HUNTINGTON PARK, Calif. — Jonathan Flores spent a sunny Saturday in late October knocking on the doors of registered voters in this predominantly Latino working-class town in southeastern Los Angeles County. Most people weren’t home or didn’t come to the door. Some of those who did expressed strong opinions about Joe Biden and Donald Trump and took an interest in abortion rights and clean-air initiatives on the California ballot for the Nov. 8 election. One young man gave Flores the brush-off, saying he doubted his vote would be counted.
Like the other canvassers sent out that day by AltaMed Health Services Corp., a large chain of community clinics, Flores sported a black baseball cap and a T-shirt emblazoned with “My Vote. My Health.” Underneath, it read the same in Spanish, “Mi Voto. Mi Salud.” His mission was to urge residents to cast their ballots, even if they had never voted, so they could be fairly represented in city hall, Sacramento, and beyond.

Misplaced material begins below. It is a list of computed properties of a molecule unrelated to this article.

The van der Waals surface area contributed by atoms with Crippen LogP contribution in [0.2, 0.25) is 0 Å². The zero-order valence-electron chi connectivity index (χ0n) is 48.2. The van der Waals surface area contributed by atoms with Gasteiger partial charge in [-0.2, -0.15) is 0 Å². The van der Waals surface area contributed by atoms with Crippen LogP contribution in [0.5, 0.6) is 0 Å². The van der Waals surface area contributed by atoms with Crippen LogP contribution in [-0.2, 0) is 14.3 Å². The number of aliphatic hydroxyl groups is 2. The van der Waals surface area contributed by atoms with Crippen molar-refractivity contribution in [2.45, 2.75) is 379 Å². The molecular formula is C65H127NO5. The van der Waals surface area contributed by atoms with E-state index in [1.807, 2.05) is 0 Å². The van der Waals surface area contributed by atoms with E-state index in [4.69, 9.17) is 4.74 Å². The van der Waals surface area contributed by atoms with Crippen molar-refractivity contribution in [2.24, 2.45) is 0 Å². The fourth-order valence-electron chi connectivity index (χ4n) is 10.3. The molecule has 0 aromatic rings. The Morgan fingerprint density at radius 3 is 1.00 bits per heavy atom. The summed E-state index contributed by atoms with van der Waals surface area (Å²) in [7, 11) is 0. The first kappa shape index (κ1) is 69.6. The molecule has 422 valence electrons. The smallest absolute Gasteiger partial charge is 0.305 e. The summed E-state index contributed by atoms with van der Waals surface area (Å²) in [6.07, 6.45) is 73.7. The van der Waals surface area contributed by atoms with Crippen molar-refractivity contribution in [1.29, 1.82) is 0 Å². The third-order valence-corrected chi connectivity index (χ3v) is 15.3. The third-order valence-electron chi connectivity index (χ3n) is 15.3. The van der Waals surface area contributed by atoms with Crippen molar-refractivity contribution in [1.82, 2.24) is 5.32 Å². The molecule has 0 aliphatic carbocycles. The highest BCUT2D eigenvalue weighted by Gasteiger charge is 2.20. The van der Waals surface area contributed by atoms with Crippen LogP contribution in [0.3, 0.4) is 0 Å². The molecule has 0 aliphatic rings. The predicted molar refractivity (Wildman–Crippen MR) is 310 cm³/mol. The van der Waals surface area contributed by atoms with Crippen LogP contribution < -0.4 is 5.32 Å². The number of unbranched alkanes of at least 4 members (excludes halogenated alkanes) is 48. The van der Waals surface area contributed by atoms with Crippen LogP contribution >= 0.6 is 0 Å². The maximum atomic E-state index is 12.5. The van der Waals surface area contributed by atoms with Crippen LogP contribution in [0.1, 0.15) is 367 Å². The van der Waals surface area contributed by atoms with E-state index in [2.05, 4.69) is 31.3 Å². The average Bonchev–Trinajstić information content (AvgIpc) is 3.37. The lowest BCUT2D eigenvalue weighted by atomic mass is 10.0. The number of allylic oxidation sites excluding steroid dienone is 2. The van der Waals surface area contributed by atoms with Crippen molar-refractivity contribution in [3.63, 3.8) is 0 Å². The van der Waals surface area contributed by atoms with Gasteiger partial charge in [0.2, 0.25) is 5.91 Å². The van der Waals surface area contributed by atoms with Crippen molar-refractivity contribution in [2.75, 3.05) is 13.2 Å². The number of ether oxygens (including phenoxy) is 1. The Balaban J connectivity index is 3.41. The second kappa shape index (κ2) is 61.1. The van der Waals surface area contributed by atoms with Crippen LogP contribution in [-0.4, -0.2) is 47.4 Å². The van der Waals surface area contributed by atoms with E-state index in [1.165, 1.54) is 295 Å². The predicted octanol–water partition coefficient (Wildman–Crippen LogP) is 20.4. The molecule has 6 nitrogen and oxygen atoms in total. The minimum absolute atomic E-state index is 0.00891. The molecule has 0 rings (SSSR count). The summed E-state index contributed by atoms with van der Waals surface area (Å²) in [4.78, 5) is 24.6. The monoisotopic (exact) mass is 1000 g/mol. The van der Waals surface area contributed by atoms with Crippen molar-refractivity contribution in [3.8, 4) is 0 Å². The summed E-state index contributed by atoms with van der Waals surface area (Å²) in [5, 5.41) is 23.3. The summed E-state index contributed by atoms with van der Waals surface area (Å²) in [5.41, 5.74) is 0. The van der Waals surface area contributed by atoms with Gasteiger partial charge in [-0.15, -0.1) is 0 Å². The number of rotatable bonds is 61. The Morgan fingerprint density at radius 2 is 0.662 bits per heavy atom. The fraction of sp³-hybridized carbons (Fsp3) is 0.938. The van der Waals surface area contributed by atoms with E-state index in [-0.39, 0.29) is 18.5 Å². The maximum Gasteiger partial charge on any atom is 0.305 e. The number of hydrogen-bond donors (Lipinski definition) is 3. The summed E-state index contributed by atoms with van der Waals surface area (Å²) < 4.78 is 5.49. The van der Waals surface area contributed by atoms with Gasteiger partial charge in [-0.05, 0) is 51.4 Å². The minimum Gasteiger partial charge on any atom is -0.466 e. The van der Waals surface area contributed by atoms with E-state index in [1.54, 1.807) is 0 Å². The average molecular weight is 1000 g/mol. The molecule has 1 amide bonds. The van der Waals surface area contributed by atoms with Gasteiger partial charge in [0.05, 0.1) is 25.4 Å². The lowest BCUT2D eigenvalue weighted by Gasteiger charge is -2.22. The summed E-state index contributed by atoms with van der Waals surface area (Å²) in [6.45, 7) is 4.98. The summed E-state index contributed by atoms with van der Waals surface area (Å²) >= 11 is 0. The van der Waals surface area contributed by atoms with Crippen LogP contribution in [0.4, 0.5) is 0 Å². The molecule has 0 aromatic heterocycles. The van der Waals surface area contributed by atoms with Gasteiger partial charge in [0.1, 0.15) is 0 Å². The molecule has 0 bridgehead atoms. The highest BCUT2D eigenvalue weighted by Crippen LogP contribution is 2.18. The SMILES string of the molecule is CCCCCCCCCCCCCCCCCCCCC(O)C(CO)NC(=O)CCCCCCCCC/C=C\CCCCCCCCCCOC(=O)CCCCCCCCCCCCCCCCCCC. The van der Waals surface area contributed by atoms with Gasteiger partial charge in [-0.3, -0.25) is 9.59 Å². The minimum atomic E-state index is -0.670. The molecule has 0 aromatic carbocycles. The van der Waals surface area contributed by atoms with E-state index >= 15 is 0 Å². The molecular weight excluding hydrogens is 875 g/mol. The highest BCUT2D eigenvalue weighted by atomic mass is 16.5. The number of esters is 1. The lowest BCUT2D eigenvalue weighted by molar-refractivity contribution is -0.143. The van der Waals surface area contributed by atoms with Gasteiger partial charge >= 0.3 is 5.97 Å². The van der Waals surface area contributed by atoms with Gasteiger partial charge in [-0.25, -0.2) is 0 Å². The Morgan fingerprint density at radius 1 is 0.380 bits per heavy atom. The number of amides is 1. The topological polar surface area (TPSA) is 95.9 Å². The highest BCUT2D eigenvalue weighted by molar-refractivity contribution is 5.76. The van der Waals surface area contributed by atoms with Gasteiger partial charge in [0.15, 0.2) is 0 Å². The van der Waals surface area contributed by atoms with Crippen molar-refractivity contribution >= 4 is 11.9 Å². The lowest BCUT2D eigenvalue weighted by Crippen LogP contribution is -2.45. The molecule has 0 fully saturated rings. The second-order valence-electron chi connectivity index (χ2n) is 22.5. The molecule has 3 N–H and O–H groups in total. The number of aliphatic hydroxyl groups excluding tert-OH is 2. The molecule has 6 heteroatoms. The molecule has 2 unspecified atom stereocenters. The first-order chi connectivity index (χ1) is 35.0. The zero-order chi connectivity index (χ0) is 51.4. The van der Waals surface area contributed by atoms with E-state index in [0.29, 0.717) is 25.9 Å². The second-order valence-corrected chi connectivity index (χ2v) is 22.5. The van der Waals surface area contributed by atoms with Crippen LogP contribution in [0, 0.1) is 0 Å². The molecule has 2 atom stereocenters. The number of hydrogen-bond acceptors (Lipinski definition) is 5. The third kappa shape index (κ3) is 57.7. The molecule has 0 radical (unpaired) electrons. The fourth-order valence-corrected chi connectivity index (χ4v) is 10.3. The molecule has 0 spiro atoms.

“I feel like I’ve seen communities — people who look like me, like my parents — struggle through so much,” said Flores, 31, whose mother and father were born in Mexico and now live in the Central Valley. “So reaching out to them at the core of those issues is basically what got me doing this.”
Health care institutions across the United States have mounted get-out-the-vote efforts in recent years, inspired by a growing belief that voting improves the health of individuals and communities. The American Medic …